LONDON -- This article is the latest in a series that aims to help novice investors with the stock market. To enjoy past articles in the series, please visit our full archive.
A lot of investors go for diversification, and it can make a lot of sense; if one sector goes through a bad patch, being diversified into others can help offset the pain. But at the same time, diversifying for the sake of it can be a bad move.
But there's one sector that is very much in the throes of a recovery, and that's finance -- and we haven't considered it so far. But what possibilities are there? Well, I've been eyeing up a couple of giants in the insurance sector, which really hasn't been showing much in the way of gains yet...
Aviva (LSE: AV ) (NYSE: AV ) has results coming out on Thursday, and the City is currently expecting a dividend yield of 7.3% for the year to December 2012 based on the current share price of 349 pence. But earnings forecasts are all over the place, with individual analysts guessing at wildly different figures, so it's anybody's guess whether such a payout would be covered.
Asset valuations are pretty important as well, so I've added two more figures to our table below, with entries just for the two insurers. NAV is net asset value per share -- the book value of all the company's assets divided by the number of shares in issue. PBV, or price to book value, is the share price divided by the NAV.
From this, we can see that Aviva shares trade for less than their net asset value, which is a good sign, but we'll need to watch out for that come results time.
The other is RSA Insurance Group (LSE: RSA ) , whose shares shares trade in excess of asset value at the moment -- not outrageously so, but RSA is in second place to Aviva on that measure.
RSA has already brought us full-year results -- and slashed its final dividend by a third! And the share price slumped by 15% in response. But the overall full-year yield is still a nice 5.8%, based on today's price of 120p.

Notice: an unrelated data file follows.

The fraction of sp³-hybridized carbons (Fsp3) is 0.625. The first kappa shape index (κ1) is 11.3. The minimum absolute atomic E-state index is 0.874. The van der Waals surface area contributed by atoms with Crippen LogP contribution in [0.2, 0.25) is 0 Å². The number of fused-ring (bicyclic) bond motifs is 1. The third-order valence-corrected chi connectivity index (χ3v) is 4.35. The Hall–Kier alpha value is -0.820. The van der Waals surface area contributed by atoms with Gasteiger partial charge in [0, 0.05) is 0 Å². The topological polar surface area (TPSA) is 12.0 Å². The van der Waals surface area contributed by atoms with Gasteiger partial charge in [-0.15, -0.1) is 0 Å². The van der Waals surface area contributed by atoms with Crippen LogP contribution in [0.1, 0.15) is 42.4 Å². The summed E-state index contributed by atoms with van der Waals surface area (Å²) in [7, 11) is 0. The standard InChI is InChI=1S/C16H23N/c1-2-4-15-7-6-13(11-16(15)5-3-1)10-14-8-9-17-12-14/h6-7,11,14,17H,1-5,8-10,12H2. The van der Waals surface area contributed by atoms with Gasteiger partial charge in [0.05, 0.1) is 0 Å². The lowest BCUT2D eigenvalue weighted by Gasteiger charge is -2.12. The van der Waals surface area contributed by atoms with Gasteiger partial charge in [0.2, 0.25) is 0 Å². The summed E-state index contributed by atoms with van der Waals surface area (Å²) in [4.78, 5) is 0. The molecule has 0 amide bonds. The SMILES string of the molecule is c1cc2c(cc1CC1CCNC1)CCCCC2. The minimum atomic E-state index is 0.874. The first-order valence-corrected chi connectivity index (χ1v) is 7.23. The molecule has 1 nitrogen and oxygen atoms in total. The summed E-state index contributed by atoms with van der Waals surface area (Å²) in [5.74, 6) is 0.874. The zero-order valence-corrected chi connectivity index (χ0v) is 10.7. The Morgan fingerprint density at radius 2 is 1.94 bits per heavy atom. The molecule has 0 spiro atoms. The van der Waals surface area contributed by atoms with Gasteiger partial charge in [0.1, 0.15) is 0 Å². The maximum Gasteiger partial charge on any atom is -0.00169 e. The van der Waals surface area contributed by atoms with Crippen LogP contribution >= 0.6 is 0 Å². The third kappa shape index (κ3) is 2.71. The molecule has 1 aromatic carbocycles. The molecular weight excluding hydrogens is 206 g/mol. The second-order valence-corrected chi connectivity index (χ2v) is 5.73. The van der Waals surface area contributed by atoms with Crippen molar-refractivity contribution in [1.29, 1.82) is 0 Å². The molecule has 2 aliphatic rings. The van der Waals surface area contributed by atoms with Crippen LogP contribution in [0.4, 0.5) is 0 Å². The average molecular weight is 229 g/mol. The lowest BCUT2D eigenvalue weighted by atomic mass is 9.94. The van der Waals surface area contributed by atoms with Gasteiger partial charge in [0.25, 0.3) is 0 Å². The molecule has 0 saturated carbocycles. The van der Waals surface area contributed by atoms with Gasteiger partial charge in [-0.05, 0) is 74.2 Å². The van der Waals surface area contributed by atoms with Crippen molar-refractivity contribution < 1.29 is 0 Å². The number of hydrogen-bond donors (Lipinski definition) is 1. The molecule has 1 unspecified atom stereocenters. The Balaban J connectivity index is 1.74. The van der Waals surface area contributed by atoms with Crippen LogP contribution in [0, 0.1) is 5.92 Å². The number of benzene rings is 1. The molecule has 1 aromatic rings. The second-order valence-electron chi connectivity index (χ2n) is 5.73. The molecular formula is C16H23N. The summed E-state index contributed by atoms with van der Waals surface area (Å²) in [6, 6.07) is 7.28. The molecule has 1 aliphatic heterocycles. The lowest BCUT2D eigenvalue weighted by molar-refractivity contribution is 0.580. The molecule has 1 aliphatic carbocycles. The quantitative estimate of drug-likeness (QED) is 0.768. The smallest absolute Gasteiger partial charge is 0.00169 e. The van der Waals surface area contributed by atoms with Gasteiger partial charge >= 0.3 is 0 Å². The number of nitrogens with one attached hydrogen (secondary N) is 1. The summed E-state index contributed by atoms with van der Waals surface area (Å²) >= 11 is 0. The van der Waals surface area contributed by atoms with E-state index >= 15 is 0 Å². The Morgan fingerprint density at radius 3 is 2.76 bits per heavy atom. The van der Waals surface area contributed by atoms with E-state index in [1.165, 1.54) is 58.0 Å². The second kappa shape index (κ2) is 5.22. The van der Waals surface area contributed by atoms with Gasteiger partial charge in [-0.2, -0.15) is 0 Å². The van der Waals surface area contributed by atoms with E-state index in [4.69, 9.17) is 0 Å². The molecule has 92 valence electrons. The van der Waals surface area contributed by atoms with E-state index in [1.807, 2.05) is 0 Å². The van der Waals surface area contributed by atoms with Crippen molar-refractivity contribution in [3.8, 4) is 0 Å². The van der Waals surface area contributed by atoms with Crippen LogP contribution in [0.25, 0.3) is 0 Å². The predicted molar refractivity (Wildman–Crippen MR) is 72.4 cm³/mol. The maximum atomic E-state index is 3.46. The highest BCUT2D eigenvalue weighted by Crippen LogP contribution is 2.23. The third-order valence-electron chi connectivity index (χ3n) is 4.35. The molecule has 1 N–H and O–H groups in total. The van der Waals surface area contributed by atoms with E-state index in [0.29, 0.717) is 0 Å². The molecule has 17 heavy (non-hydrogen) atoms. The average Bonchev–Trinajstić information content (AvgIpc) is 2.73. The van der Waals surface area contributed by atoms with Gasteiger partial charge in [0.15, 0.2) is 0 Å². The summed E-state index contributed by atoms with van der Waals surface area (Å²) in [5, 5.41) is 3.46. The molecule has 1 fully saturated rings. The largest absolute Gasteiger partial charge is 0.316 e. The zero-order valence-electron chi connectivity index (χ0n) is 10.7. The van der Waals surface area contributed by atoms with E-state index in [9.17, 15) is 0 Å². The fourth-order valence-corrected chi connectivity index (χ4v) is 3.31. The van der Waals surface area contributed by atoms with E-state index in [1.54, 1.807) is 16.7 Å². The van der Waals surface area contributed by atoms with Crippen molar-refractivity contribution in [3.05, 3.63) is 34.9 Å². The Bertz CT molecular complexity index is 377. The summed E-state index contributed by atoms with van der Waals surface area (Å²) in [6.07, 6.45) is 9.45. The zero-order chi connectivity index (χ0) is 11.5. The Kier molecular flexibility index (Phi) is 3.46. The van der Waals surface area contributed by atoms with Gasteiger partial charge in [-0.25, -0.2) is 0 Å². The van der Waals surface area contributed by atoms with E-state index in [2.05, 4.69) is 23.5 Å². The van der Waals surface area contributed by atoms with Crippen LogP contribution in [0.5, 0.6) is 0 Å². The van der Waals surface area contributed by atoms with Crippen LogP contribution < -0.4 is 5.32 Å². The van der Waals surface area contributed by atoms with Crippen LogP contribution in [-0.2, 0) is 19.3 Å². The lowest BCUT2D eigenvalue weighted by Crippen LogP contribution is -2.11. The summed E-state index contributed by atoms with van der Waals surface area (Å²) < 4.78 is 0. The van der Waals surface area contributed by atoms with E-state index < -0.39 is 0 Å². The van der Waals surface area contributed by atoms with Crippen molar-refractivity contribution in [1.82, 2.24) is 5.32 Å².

The fear, or course, is that Aviva will follow suit and cut its dividend, and the current share price does seem to factor in some of that possibility. We'll know later this week.
Meanwhile, here's our updated watchlist, with the two new entries -- and I've sorted it into alphabetical order this time:
|Company||Market Cap||Price||Forward P/E||NAV||PBV||Forward Dividend|
Since our last look in January, quite a few have moved -- mostly upward!
What of the rest?
Out of the list, I've definitely lost interest in Unilever (LSE: ULVR ) , with the shares having risen 9.7% since we last looked. On a forward price-to-earnings (P/E) ratio of nearly 19 now, it seems fully valued to me. And that 3.2% dividend is nothing to shout about, so I can only reiterate my "don't buy" stance. In other times, I might have bought Unilever at this level, but I think there are just too many better bargains out there right now.
GKN (LSE: GKN ) reported strong results last week. Sales for the year to December were up 13%, adjusted pre-tax profit was up 19%, earnings per share up 17%, and the dividend was lifted to 7.2p per share for a modest 2.6% yield on the latest price of 276 pence. That's not a great yield, and there is only one slot left to fill in the portfolio -- and GKN shares are already up 13% from last time.
So what will fill our slot? We'll be deciding pretty shortly.
Finally, as you know, I consider income from dividends to be a core part of a long-term portfolio -- whether you take the income as cash or reinvest it in more shares, there's nothing wrong with good old cash, whatever your strategy.
And that's why I recommend the latest Fool report, "The Motley Fool's Top Income Share For 2013," in which our top analysts identify a share that they believe will provide handsome dividend income for years to come.
But it will only be available for a limited period, so click here to get your copy today.
I also think you should get a copy of "What Every New Investor Needs to Know," as it really does help beginners with some of the basics.